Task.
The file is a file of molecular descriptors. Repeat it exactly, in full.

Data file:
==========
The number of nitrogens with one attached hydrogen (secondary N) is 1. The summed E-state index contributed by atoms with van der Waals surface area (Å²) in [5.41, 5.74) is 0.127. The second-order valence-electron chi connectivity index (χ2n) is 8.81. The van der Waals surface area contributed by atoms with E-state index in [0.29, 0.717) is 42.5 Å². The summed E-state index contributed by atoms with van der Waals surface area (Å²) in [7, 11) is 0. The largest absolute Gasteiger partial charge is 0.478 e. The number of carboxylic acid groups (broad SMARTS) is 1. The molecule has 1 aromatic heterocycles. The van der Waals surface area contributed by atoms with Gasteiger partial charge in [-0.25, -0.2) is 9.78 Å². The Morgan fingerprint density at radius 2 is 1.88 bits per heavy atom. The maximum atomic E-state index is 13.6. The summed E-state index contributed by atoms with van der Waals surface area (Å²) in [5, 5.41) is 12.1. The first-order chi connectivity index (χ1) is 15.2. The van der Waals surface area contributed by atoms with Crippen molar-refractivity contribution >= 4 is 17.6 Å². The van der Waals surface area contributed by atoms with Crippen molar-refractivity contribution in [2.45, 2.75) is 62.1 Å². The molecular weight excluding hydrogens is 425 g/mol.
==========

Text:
The number of nitrogens with one attached hydrogen (secondary N) is 1. The summed E-state index contributed by atoms with van der Waals surface area (Å²) in [5.41, 5.74) is 0.127. The second-order valence-electron chi connectivity index (χ2n) is 8.81. The van der Waals surface area contributed by atoms with E-state index in [0.29, 0.717) is 42.5 Å². The summed E-state index contributed by atoms with van der Waals surface area (Å²) in [7, 11) is 0. The largest absolute Gasteiger partial charge is 0.478 e. The number of carboxylic acid groups (broad SMARTS) is 1. The molecule has 1 aromatic heterocycles. The van der Waals surface area contributed by atoms with Gasteiger partial charge in [-0.25, -0.2) is 9.78 Å². The Morgan fingerprint density at radius 2 is 1.88 bits per heavy atom. The maximum atomic E-state index is 13.6. The summed E-state index contributed by atoms with van der Waals surface area (Å²) in [5, 5.41) is 12.1. The first-order chi connectivity index (χ1) is 15.2. The van der Waals surface area contributed by atoms with Crippen molar-refractivity contribution >= 4 is 17.6 Å². The van der Waals surface area contributed by atoms with Crippen molar-refractivity contribution in [2.45, 2.75) is 62.1 Å². The molecular weight excluding hydrogens is 425 g/mol.